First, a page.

That will only matter, however, if you’re playing the stock with a short term exit in mind.

If you’re a long term player, good news over a longer period should hopefully see the thing shake out weak hands and unwilling passengers.

The second thing to consider is, there’s no shortage of niobium. We’re not about to run out of the stuff any time soon.

My response to that is, niobium isn’t a sector where opportunity is tied to commodity price rises.

The price of niobium went from $6k per ton in 1999 to $42k per ton in 2018, but has been largely stable over the last eight years due to one company dominating the market, and two others playing around the edges.

Saville won’t run on niobium prices hitting $46k per metric ton. But it will run if they can get it out of the ground inexpensively enough, and in quantities large enough, that the current price is wildly profitable – or if someone comes along looking to keep competitors from acquiring a foothold.

The Globe and Mail:

What makes the business so attractive is that there are only a few operating mines. Anglo and Niobec account for about 9 per cent of production, and Brazil’s CBMM supplies the rest, according to Argonaut Securities Pty. Both the United States and Europe list niobium as a strategically important mineral.

“Niobium is a … unique business,” said Kalidas Madhavpeddi, who heads the CMOC International unit of Luoyang, China-based China Molybdenum. “We typically want to buy from people who regret selling it. We’ve been very carefully assembling a war chest in anticipation of a downturn in the industry.”

CBMM, controlled by the billionaire Moreira Salles family, has mostly dominated supply since starting operations five decades ago. It sold a 30-per-cent stake to a group of Asian steelmakers in two transactions valued at $3.9-billion in 2011.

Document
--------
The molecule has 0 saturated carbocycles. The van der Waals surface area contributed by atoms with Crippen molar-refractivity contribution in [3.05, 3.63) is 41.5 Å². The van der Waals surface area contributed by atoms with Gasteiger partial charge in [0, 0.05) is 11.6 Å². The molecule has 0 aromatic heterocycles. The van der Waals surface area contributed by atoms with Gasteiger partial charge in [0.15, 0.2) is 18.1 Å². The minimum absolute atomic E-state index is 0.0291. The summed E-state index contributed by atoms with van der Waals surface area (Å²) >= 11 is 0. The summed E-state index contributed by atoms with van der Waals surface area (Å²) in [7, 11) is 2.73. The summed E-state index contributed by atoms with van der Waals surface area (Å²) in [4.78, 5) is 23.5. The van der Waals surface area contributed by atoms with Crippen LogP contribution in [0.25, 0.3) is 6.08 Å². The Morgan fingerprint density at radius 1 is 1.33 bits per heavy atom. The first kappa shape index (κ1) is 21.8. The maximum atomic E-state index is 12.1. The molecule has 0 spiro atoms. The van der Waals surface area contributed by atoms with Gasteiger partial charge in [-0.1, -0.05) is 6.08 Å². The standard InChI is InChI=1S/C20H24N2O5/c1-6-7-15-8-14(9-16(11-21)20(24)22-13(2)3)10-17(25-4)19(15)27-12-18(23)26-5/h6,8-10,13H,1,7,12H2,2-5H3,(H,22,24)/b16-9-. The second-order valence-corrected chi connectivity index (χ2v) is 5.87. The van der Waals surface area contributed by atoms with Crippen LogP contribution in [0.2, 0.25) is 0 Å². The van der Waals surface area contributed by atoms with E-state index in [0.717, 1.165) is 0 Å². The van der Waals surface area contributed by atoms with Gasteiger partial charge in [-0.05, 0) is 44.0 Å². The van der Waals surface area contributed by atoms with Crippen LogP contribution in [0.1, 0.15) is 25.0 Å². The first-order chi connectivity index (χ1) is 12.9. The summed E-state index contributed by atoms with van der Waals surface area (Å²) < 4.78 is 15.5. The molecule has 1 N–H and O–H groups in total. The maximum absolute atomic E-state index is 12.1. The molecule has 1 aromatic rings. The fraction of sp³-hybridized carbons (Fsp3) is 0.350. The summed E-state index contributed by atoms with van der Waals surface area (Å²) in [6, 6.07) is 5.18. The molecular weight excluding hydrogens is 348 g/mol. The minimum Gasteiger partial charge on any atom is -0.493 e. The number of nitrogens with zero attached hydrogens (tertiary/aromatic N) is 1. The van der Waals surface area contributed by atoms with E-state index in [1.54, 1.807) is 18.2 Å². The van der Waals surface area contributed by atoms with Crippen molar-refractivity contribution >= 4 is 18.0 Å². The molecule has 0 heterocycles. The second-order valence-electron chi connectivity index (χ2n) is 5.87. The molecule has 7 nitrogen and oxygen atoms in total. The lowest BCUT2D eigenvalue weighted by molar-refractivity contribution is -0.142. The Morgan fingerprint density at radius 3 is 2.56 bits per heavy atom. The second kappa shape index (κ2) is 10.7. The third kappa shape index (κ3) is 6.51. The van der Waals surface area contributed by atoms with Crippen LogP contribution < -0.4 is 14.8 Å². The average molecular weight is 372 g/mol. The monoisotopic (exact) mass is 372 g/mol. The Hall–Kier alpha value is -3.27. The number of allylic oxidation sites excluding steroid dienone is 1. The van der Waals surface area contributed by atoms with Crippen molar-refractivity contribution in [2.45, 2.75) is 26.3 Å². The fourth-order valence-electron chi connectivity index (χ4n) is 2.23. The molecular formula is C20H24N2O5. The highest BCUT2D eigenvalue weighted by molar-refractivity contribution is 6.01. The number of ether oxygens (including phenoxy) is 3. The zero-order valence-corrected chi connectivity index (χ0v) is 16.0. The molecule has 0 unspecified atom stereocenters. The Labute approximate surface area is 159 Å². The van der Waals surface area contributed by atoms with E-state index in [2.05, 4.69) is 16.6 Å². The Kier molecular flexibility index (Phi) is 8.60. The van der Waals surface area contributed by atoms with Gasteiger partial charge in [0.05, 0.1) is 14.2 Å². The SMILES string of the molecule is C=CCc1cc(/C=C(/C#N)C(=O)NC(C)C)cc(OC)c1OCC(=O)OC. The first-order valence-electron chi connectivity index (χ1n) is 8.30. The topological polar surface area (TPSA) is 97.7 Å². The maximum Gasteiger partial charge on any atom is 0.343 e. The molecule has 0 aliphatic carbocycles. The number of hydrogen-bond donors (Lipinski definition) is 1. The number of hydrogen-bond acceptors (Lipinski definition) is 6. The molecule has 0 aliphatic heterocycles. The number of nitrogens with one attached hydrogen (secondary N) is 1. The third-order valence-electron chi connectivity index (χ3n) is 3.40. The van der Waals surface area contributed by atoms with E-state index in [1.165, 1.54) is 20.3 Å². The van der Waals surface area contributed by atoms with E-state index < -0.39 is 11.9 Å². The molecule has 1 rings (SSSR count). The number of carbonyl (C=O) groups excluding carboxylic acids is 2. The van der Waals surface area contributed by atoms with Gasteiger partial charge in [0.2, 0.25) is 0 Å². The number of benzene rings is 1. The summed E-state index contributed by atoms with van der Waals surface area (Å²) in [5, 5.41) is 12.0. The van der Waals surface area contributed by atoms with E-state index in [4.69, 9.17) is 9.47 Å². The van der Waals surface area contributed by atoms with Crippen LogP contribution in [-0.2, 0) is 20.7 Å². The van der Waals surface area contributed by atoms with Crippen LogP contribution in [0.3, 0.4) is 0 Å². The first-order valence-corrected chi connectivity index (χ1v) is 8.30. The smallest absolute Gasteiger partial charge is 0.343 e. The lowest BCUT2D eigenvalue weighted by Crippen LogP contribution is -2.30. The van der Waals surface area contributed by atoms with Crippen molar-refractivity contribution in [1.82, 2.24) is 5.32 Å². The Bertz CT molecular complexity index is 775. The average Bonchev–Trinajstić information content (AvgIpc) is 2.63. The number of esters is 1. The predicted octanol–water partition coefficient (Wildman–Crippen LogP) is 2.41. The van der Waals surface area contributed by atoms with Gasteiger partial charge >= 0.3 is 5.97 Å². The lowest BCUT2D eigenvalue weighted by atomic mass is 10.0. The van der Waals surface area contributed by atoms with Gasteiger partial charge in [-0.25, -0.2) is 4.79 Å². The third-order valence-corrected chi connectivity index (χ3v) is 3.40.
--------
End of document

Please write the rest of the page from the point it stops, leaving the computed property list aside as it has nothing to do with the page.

In another deal, Magris Resources Inc., founded by Aaron Regent, a former Barrick Gold CEO, agreed to pay $530-million for the Niobec mine in Quebec’s Saguenay region in 2014.

Niobium is one of those minerals that even folks in mining circles hear about and shrug. While they know gold rises in value during times of instability, and uranium runs when nuclear power plants aren’t melting down on HBO, niobium is just a nice little earner in a controlled price environment that the powers that be have every intent to keep restricted to themselves.

If Saville can drop another few nice holes, they’re suddenly a lot more important than that market cap would suggest.

And it’s not just me saying it. Over at CEO.CA/SRE they’d rather you didn’t know so they can accrue more..

— Chris Parry

FULL DISCLOSURE: Saville is an Equity.Guru marketing client.

Written By:

Chris Parry

A multi-Webster Award winner for excellence in BC journalism, Parry is the founder and publisher of Equity.Guru, which he built with the specific plan to blend old school reporting with stock promotion, in a way that puts the emphasis on truth, high standards, and ethics. Parry is a veteran of TV, radio, and print, and consults with public companies to help them figure out their storylines, lay down achievable milestones, and improve their communication with shareholders, while also posting regular deep dive analysis of companies in the public spotlight.